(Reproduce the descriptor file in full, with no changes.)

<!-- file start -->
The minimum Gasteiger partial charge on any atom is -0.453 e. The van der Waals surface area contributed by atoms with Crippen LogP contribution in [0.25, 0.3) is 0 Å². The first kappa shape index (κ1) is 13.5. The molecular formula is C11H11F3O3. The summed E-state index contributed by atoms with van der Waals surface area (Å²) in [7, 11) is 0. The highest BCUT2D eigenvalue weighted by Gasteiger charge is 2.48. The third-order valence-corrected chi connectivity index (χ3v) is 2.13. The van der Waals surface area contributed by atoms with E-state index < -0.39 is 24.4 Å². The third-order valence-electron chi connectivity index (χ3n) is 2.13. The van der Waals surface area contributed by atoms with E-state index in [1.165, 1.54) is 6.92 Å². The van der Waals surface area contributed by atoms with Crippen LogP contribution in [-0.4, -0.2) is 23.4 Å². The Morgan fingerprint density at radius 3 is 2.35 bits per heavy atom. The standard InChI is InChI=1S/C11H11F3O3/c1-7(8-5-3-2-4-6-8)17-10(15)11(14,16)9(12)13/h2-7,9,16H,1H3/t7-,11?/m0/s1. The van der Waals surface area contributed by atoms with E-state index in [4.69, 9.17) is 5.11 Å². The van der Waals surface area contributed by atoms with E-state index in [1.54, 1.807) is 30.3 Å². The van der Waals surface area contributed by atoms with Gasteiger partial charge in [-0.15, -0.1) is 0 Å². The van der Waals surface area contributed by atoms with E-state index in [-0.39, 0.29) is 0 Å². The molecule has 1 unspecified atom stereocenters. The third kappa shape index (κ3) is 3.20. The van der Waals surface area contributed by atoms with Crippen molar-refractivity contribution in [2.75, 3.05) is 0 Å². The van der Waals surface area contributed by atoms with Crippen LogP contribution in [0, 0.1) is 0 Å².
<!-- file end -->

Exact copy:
The minimum Gasteiger partial charge on any atom is -0.453 e. The van der Waals surface area contributed by atoms with Crippen LogP contribution in [0.25, 0.3) is 0 Å². The first kappa shape index (κ1) is 13.5. The molecular formula is C11H11F3O3. The summed E-state index contributed by atoms with van der Waals surface area (Å²) in [7, 11) is 0. The highest BCUT2D eigenvalue weighted by Gasteiger charge is 2.48. The third-order valence-corrected chi connectivity index (χ3v) is 2.13. The van der Waals surface area contributed by atoms with E-state index < -0.39 is 24.4 Å². The third-order valence-electron chi connectivity index (χ3n) is 2.13. The van der Waals surface area contributed by atoms with E-state index in [1.165, 1.54) is 6.92 Å². The van der Waals surface area contributed by atoms with Crippen LogP contribution in [-0.4, -0.2) is 23.4 Å². The Morgan fingerprint density at radius 3 is 2.35 bits per heavy atom. The standard InChI is InChI=1S/C11H11F3O3/c1-7(8-5-3-2-4-6-8)17-10(15)11(14,16)9(12)13/h2-7,9,16H,1H3/t7-,11?/m0/s1. The van der Waals surface area contributed by atoms with E-state index in [4.69, 9.17) is 5.11 Å². The van der Waals surface area contributed by atoms with E-state index in [1.54, 1.807) is 30.3 Å². The van der Waals surface area contributed by atoms with Gasteiger partial charge in [-0.15, -0.1) is 0 Å². The van der Waals surface area contributed by atoms with E-state index in [-0.39, 0.29) is 0 Å². The molecule has 1 unspecified atom stereocenters. The third kappa shape index (κ3) is 3.20. The van der Waals surface area contributed by atoms with Crippen molar-refractivity contribution in [2.75, 3.05) is 0 Å². The van der Waals surface area contributed by atoms with Crippen LogP contribution in [0, 0.1) is 0 Å².